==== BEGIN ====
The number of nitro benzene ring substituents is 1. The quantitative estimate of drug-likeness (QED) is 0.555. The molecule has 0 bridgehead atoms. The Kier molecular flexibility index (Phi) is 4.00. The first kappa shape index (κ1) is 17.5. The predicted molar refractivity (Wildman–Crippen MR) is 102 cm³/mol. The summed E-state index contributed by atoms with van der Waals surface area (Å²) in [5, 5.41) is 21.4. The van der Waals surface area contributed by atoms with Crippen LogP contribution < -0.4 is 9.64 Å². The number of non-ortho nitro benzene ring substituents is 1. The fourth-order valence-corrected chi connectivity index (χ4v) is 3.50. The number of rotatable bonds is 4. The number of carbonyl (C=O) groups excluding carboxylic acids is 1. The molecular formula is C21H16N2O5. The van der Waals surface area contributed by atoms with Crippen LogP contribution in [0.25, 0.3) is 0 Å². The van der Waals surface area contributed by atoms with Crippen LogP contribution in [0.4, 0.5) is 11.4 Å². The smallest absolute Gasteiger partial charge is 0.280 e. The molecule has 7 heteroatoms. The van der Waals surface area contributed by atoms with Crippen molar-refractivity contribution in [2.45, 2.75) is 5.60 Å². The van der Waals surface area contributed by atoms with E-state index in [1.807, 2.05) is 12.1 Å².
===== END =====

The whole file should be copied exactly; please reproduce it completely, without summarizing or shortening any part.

The number of nitro benzene ring substituents is 1. The quantitative estimate of drug-likeness (QED) is 0.555. The molecule has 0 bridgehead atoms. The Kier molecular flexibility index (Phi) is 4.00. The first kappa shape index (κ1) is 17.5. The predicted molar refractivity (Wildman–Crippen MR) is 102 cm³/mol. The summed E-state index contributed by atoms with van der Waals surface area (Å²) in [5, 5.41) is 21.4. The van der Waals surface area contributed by atoms with Crippen LogP contribution < -0.4 is 9.64 Å². The number of non-ortho nitro benzene ring substituents is 1. The fourth-order valence-corrected chi connectivity index (χ4v) is 3.50. The number of rotatable bonds is 4. The number of carbonyl (C=O) groups excluding carboxylic acids is 1. The molecular formula is C21H16N2O5. The van der Waals surface area contributed by atoms with Crippen LogP contribution in [0.25, 0.3) is 0 Å². The van der Waals surface area contributed by atoms with Crippen LogP contribution in [0.4, 0.5) is 11.4 Å². The smallest absolute Gasteiger partial charge is 0.280 e. The molecule has 7 heteroatoms. The van der Waals surface area contributed by atoms with Crippen molar-refractivity contribution in [2.45, 2.75) is 5.60 Å². The van der Waals surface area contributed by atoms with E-state index in [1.807, 2.05) is 12.1 Å².